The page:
Progress on review of the New Academic Structure updated

     The first 3-year cycle of the New Academic Structure (NAS), the New Senior Secondary (NSS) curriculum and the Hong Kong Diploma of Secondary Education (HKDSE) examination has been implemented smoothly with notable positive impacts and achievements.

     Updating the progress on the review of the NAS, the Chairperson of the Curriculum Development Council (CDC), Professor Kenneth Young, today (April 18) said this was made possible with the concerted efforts and collaboration of various stakeholders in the education sector.

     "The NSS curriculum has effectively enhanced the quality of students' learning in both academic and non-academic areas. It has had a positive impact on the development of students' communication skill, independent thinking and creativity, as well as on the cultivation of positive values in life," Professor Young said.

     "For the inaugural HKDSE, about 70 per cent of the day school students have attained level 2 or above in five subjects (including Chinese and English language), representing a 10 percentage points increase over that of students attaining Grade E in five subjects in the Hong Kong Certificate of Education Examinations (59 per cent) under the old system," Professor Young said.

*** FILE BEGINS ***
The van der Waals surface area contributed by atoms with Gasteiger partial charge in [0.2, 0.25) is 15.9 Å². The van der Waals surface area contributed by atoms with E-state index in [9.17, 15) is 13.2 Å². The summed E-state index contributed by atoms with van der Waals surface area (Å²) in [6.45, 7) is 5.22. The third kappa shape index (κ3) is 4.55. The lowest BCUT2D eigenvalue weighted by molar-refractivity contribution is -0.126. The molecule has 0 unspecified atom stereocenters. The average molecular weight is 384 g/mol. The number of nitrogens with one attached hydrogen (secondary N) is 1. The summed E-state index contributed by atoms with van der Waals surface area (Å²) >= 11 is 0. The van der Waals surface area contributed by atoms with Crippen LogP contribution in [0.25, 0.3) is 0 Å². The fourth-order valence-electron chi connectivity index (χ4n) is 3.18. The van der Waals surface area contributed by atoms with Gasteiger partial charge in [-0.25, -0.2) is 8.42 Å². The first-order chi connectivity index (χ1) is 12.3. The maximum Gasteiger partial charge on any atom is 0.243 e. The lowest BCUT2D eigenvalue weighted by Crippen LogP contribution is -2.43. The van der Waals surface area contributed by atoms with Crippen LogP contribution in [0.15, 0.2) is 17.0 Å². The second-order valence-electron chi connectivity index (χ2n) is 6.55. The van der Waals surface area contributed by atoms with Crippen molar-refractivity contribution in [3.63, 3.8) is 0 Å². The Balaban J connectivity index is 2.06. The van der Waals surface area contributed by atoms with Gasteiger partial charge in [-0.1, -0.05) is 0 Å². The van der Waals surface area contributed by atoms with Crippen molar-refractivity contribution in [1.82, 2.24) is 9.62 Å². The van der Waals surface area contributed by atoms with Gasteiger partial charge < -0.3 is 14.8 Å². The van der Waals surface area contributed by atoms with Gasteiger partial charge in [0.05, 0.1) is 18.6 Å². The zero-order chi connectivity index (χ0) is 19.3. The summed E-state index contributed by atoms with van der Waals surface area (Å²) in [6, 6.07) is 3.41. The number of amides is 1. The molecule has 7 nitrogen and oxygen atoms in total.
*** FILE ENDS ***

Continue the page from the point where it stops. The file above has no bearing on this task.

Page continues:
Commenting on the review, the Chairman of the Hong Kong Examinations and Assessment Authority, Mr Rock Chen said, "The NAS produces students who are more proactive and outgoing. It also opens up multiple pathways for our next generation to pursue their own interests.

     "Striving to build on this foundation, we will identify areas where we can improve further to meet the needs of our community and contribute to the development of our next generation," Mr Chen said.

     The Deputy Secretary for the Education Bureau, Dr Catherine K K Chan said, "In the past four years, we have consulted teachers and principals, amounting to more than 100,000 times. We have collated views and opinions from students and parents through various channels and forums and received about 28 submissions from professional bodies and organisations in the community.